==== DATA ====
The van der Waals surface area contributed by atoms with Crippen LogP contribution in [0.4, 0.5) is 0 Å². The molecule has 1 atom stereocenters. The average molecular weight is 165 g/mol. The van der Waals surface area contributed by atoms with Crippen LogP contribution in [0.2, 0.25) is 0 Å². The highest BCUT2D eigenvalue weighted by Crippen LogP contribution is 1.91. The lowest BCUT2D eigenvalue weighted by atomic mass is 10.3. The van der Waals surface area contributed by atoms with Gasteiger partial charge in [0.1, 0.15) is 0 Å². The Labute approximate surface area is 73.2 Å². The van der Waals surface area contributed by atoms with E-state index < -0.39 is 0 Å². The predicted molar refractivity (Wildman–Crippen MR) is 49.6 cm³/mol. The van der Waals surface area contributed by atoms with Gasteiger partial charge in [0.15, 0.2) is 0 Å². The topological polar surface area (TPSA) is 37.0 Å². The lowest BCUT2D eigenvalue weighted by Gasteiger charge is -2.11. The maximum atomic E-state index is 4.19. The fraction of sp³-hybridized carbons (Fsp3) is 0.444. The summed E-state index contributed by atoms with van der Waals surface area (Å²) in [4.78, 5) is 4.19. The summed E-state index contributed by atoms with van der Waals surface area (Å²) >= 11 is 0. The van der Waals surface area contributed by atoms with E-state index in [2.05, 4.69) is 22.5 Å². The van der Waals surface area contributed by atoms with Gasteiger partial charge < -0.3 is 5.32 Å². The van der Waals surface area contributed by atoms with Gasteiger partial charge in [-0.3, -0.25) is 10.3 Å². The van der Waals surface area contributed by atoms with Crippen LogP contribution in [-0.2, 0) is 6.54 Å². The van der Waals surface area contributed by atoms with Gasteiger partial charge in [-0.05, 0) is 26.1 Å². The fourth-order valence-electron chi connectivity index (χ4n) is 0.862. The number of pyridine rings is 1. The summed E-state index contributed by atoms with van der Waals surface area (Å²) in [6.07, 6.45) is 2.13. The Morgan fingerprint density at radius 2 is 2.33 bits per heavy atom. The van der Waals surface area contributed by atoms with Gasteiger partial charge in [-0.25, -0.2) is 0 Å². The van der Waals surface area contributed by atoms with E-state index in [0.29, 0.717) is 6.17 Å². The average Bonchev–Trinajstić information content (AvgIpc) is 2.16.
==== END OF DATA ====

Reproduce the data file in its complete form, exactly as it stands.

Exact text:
The van der Waals surface area contributed by atoms with Crippen LogP contribution in [0.4, 0.5) is 0 Å². The molecule has 1 atom stereocenters. The average molecular weight is 165 g/mol. The van der Waals surface area contributed by atoms with Crippen LogP contribution in [0.2, 0.25) is 0 Å². The highest BCUT2D eigenvalue weighted by Crippen LogP contribution is 1.91. The lowest BCUT2D eigenvalue weighted by atomic mass is 10.3. The van der Waals surface area contributed by atoms with Gasteiger partial charge in [0.1, 0.15) is 0 Å². The Labute approximate surface area is 73.2 Å². The van der Waals surface area contributed by atoms with E-state index < -0.39 is 0 Å². The predicted molar refractivity (Wildman–Crippen MR) is 49.6 cm³/mol. The van der Waals surface area contributed by atoms with Gasteiger partial charge in [0.15, 0.2) is 0 Å². The topological polar surface area (TPSA) is 37.0 Å². The lowest BCUT2D eigenvalue weighted by Gasteiger charge is -2.11. The maximum atomic E-state index is 4.19. The fraction of sp³-hybridized carbons (Fsp3) is 0.444. The summed E-state index contributed by atoms with van der Waals surface area (Å²) in [4.78, 5) is 4.19. The summed E-state index contributed by atoms with van der Waals surface area (Å²) >= 11 is 0. The van der Waals surface area contributed by atoms with E-state index in [2.05, 4.69) is 22.5 Å². The van der Waals surface area contributed by atoms with Gasteiger partial charge < -0.3 is 5.32 Å². The van der Waals surface area contributed by atoms with Gasteiger partial charge in [-0.3, -0.25) is 10.3 Å². The van der Waals surface area contributed by atoms with Crippen LogP contribution in [-0.2, 0) is 6.54 Å². The van der Waals surface area contributed by atoms with Gasteiger partial charge in [-0.05, 0) is 26.1 Å². The fourth-order valence-electron chi connectivity index (χ4n) is 0.862. The number of pyridine rings is 1. The summed E-state index contributed by atoms with van der Waals surface area (Å²) in [6.07, 6.45) is 2.13. The Morgan fingerprint density at radius 2 is 2.33 bits per heavy atom. The van der Waals surface area contributed by atoms with Gasteiger partial charge in [-0.25, -0.2) is 0 Å². The van der Waals surface area contributed by atoms with E-state index in [0.29, 0.717) is 6.17 Å². The average Bonchev–Trinajstić information content (AvgIpc) is 2.16.